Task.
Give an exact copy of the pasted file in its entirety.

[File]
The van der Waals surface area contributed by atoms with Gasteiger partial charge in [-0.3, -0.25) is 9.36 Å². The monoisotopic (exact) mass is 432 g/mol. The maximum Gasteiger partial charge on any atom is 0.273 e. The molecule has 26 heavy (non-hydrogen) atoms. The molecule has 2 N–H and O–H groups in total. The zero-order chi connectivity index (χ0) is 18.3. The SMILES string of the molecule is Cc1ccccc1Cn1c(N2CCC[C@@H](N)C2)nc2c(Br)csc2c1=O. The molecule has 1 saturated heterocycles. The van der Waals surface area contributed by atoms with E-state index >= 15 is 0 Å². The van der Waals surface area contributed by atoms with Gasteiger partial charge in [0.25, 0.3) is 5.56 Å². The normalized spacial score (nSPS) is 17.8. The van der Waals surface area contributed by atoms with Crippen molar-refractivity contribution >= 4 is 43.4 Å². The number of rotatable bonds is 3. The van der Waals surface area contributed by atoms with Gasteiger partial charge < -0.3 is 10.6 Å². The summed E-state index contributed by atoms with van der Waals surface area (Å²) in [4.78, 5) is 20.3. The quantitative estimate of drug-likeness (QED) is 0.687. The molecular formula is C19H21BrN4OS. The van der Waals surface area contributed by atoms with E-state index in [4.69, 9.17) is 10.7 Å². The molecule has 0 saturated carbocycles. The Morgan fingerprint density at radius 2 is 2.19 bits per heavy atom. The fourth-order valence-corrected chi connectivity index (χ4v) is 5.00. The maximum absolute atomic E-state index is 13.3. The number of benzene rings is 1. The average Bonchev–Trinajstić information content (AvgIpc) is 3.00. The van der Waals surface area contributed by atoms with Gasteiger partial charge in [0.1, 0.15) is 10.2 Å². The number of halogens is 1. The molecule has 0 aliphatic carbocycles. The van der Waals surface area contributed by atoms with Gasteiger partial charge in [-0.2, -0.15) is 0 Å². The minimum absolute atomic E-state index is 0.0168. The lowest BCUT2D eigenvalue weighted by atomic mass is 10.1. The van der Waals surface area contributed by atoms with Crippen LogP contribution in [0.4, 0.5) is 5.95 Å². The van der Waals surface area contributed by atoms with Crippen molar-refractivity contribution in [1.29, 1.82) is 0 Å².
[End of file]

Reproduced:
The van der Waals surface area contributed by atoms with Gasteiger partial charge in [-0.3, -0.25) is 9.36 Å². The monoisotopic (exact) mass is 432 g/mol. The maximum Gasteiger partial charge on any atom is 0.273 e. The molecule has 26 heavy (non-hydrogen) atoms. The molecule has 2 N–H and O–H groups in total. The zero-order chi connectivity index (χ0) is 18.3. The SMILES string of the molecule is Cc1ccccc1Cn1c(N2CCC[C@@H](N)C2)nc2c(Br)csc2c1=O. The molecule has 1 saturated heterocycles. The van der Waals surface area contributed by atoms with E-state index >= 15 is 0 Å². The van der Waals surface area contributed by atoms with Gasteiger partial charge in [0.25, 0.3) is 5.56 Å². The normalized spacial score (nSPS) is 17.8. The van der Waals surface area contributed by atoms with Crippen molar-refractivity contribution >= 4 is 43.4 Å². The number of rotatable bonds is 3. The van der Waals surface area contributed by atoms with Gasteiger partial charge < -0.3 is 10.6 Å². The summed E-state index contributed by atoms with van der Waals surface area (Å²) in [4.78, 5) is 20.3. The quantitative estimate of drug-likeness (QED) is 0.687. The molecular formula is C19H21BrN4OS. The van der Waals surface area contributed by atoms with E-state index in [4.69, 9.17) is 10.7 Å². The molecule has 0 saturated carbocycles. The Morgan fingerprint density at radius 2 is 2.19 bits per heavy atom. The fourth-order valence-corrected chi connectivity index (χ4v) is 5.00. The maximum absolute atomic E-state index is 13.3. The number of benzene rings is 1. The average Bonchev–Trinajstić information content (AvgIpc) is 3.00. The van der Waals surface area contributed by atoms with Gasteiger partial charge in [0.1, 0.15) is 10.2 Å². The number of halogens is 1. The molecule has 0 aliphatic carbocycles. The van der Waals surface area contributed by atoms with Gasteiger partial charge in [-0.2, -0.15) is 0 Å². The minimum absolute atomic E-state index is 0.0168. The lowest BCUT2D eigenvalue weighted by atomic mass is 10.1. The van der Waals surface area contributed by atoms with Crippen LogP contribution in [0.4, 0.5) is 5.95 Å². The van der Waals surface area contributed by atoms with Crippen molar-refractivity contribution in [1.29, 1.82) is 0 Å².